Spotted Lanternfly Could Hurt Wine, Logging Industries
On Sept. 22, 2014, the Pennsylvania Department of Agriculture, in cooperation with the Pennsylvania Game Commission, confirmed the presence the Spotted Lanternfly (Lycorma delicatula) in Berks County, as part of its responsibility to identify plants/weeds, insects and mites, nematodes, fungi, bacteria and viruses that impact Pennsylvania’s natural resources, flora and economy.
On Nov. 1, 2014, the Commonwealth announced a quarantine with the intent to restrict the movement of this pest. This is the first detection of Spotted Lanternfly in the United States. The Spotted Lanternfly is a planthopper from Asia, specifically found in China, Korea, India, Vietnam, and parts of eastern Asia. It is an invasive insect in Korea where it was introduced in 2006 and since has attacked 25 plant species which also grow in Pennsylvania.. In the U.S. it has the potential to greatly impact the grape, fruit tree and logging industries. This pest attacks many hosts including grapes, apples, pines, stone fruits and more than 70 additional species. Early detection is vital to the effective control of this pest and the protection of PA businesses and agriculture.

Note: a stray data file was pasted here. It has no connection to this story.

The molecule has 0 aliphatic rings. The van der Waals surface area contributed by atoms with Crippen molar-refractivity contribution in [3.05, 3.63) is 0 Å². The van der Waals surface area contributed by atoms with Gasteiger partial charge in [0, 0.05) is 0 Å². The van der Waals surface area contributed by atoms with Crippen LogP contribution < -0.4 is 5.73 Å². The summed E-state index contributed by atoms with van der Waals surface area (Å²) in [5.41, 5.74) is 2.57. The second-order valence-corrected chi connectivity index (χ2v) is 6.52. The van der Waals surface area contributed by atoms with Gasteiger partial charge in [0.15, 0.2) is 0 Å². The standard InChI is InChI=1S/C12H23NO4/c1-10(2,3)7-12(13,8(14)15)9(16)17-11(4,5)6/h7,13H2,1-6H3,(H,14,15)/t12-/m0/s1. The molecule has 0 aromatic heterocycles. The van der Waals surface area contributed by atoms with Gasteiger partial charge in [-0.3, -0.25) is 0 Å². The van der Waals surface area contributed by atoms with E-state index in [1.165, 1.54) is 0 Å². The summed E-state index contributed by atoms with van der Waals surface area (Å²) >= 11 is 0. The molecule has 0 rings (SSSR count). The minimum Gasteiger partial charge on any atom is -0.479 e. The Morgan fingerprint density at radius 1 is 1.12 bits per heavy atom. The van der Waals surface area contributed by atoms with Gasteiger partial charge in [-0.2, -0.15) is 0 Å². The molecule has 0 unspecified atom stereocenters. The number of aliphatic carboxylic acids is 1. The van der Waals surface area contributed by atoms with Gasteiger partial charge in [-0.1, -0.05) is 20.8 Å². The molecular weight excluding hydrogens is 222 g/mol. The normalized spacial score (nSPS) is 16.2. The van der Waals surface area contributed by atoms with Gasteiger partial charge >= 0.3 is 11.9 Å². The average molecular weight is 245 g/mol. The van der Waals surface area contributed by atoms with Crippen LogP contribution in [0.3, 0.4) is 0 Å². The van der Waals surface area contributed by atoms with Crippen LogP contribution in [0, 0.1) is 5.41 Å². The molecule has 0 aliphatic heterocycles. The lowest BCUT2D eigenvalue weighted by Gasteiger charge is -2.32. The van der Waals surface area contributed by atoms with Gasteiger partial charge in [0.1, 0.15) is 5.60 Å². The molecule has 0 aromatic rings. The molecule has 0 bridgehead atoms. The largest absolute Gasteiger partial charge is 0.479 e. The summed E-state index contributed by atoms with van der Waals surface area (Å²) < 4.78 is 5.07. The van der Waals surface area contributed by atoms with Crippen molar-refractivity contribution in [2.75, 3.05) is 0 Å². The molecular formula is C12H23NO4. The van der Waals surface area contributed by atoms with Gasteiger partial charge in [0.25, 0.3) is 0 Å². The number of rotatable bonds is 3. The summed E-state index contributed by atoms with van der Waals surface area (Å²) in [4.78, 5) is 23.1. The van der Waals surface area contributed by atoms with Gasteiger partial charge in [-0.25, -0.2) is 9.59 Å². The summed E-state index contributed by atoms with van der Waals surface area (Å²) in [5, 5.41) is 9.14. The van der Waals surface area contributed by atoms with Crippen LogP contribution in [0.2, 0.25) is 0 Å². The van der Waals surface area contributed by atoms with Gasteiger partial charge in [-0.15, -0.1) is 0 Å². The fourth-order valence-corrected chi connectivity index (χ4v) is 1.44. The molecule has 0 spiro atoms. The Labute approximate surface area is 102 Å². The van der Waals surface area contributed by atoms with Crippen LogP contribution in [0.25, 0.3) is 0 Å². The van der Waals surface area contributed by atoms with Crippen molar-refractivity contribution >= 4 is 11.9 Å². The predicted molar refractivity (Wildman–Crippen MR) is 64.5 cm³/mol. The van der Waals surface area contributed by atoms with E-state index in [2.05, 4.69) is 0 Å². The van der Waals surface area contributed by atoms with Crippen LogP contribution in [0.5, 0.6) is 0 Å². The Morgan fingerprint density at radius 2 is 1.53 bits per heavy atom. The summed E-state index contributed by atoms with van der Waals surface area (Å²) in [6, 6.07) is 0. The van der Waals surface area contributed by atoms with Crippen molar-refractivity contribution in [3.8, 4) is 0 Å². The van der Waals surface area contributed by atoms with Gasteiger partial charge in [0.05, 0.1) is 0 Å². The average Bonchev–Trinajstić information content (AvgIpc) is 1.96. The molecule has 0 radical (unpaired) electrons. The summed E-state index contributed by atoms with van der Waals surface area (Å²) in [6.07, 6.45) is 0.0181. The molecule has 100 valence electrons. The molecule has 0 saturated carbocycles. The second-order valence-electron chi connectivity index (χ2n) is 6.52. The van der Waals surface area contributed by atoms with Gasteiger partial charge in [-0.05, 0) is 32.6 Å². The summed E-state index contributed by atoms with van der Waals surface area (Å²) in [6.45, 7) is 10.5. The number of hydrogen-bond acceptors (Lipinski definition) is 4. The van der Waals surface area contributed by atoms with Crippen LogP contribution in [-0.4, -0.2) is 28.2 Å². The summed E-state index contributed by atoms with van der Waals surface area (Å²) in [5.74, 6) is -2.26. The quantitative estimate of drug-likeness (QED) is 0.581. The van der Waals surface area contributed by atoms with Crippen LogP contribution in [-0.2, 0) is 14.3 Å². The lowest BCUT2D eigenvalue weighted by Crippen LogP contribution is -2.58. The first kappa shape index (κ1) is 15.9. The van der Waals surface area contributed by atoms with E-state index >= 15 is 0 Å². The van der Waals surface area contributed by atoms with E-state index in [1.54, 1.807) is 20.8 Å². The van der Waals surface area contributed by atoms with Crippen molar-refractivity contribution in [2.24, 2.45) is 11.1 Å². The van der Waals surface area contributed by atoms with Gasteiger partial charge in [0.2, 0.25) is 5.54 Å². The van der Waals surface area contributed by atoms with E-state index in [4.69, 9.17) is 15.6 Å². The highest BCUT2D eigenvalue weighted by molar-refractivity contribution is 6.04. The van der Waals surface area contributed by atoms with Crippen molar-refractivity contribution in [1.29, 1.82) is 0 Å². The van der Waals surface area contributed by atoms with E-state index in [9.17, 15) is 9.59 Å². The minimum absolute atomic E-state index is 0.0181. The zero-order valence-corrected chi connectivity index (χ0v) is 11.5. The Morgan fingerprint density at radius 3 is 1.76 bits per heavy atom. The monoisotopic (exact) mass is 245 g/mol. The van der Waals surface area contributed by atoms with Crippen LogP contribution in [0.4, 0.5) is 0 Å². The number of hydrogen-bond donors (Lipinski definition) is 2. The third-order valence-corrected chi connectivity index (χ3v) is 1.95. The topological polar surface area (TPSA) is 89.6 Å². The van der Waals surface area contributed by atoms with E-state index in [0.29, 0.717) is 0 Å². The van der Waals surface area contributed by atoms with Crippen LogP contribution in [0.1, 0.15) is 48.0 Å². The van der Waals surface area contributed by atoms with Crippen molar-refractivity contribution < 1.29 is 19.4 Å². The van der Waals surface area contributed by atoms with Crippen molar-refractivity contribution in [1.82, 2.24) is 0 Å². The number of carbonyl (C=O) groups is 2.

Beginning in late April to early May nymphs will hatch from egg masses laid on smooth bark, stone, and other vertical surfaces. Nymphs will complete four immature stages. The first stage is black with white spots and wingless. As it grows, the Spotted Lanternfly will start to develop red patches in addition to the white spots. Nymphs spread from the initial site by crawling and feeding on woody and non-woody plants.
Adults can be seen as early as July and take on a much different appearance. Adults at rest have a black head and grayish wings with black spots. The tips of the wings are a combination of black rectangular blocks with grey outlines. When startled or flying the Spotted Lanternfly will display hind wings that are red and black blocks with a white stripe dividing them. The red portion of the wing is also adorned with black spots. The abdomen is also a yellowish white with bands of black on the top and bottom. While a poor flyer, the Spotted Lanternfly is a strong jumper.
Read more, and see more pictures, at http://www.portal.state.pa.us/portal/server.pt/gateway/PTARGS_0_2_24476_10297_0_43/http%3B/10.41.0.77/AgWebsite/ProgramDetail.aspx?name=Spotted-Lanternfly&navid=12&parentnavid=0&palid=150&